The Center for Gender, Equity, and Leadership was launched yesterday at the Haas School of Business. The center will offer courses, speaker series, consulting projects and research in order to address the lack of diversity and inclusion in the corporate world and at Haas, whose student body is currently 42 percent women.
According to Kellie A. McElhaney, founder of the Center for Gender, Equity, and Leadership, the most significant impact will be made by working with companies to change their strategies and structures.
“At the end of the day, companies are really struggling to hire diversity and inclusion-conversant leaders,” McElhaney said. “They’re going to come to Haas first.”
There are already courses at Haas that address diversity and inclusion. McElhaney offers a course called “The Business Case for Investing in Women,” and added that there is a class on the topic of managing a diverse workforce as well as the student-run series “Difficult Discussions on Race”
McElhaney emphasized that the center will work to include conversations on gender and broader equity in every class at Haas.
“We also want to get cases with female or African American or Latina protagonists in all of our courses,” McElhany said. “If we have a course on venture finance and there are eight speakers, they cannot be all white male speakers.”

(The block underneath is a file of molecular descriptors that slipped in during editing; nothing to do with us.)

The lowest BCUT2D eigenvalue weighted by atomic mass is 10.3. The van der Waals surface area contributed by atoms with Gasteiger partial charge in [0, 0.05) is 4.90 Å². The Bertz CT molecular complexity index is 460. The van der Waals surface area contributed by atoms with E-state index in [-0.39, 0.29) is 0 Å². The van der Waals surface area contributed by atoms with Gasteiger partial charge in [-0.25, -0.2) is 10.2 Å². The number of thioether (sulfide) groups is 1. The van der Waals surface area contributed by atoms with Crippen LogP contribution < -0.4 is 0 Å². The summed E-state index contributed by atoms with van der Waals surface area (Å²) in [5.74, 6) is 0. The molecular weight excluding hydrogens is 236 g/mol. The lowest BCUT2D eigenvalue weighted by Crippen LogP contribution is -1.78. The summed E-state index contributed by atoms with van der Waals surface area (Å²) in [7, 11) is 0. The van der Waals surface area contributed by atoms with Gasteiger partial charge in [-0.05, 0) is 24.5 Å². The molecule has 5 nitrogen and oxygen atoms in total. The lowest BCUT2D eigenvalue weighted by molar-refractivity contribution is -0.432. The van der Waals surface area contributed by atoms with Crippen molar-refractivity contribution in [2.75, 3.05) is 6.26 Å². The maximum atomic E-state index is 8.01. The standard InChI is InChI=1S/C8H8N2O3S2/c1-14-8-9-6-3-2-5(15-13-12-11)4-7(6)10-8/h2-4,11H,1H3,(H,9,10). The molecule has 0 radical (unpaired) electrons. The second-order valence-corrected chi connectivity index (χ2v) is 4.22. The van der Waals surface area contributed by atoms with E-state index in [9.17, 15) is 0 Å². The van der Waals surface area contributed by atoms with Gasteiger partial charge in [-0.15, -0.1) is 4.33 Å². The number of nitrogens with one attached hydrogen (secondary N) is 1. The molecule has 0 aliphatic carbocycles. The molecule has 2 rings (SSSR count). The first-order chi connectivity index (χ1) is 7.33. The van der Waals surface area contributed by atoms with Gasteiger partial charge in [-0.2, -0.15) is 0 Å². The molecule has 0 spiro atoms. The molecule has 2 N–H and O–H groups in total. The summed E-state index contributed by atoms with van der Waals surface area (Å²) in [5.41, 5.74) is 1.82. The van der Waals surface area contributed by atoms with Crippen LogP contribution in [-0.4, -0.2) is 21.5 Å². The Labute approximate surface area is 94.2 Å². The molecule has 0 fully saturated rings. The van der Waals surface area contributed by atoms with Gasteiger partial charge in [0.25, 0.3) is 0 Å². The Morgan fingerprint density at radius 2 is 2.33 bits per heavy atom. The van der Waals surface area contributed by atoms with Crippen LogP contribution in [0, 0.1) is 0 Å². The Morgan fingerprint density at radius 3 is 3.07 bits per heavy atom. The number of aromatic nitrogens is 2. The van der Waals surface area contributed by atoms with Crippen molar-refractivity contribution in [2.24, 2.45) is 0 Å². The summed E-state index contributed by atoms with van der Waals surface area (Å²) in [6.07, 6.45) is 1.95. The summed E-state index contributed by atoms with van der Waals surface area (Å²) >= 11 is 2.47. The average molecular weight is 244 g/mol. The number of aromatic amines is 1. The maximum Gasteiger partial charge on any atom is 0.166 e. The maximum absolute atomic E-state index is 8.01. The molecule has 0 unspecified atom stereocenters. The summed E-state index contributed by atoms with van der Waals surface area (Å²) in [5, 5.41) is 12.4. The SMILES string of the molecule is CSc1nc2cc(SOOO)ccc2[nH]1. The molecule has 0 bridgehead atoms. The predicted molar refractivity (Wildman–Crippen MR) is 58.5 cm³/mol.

Nikita T. Mitchell, founder of Above the Bottom Line and a 2015 graduate of the Haas MBA program, spoke at the launch event. She said her graduating class was 29 percent women, and she was one of the first members of the Gender Equity Initiative, or GEI, which began as a group of women having lunch together and sharing their classroom and corporate experiences.
The GEI originally met with the dean to establish the goal of having 40 percent women in the student body by 2020.
“I think having a designated space (the Center for Gender, Equity, and Leadership) signals the importance of something so it accelerates all the things already being done on campus about this issue. … It gives it space, it gives it resources, and it gives it more momentum,” Mitchell said.
Tiffany Lee, a full-time MBA student and a member of the GEI, said that she noticed that, stereotypically, women do not raise their hands as much as men in core classes.
Lee added that men should take proactive opportunities to learn about the benefits of diversity and inclusion in business, as well as the country’s changing demographics.
“We are graduating a thousand business leaders every year, which are men and women of every gender, color, identity, race and ethnicity,” McElhaney said. “(Our goal) is that they go out with this gender equity fluency in the world, equipped and ready and courageous enough to create change.”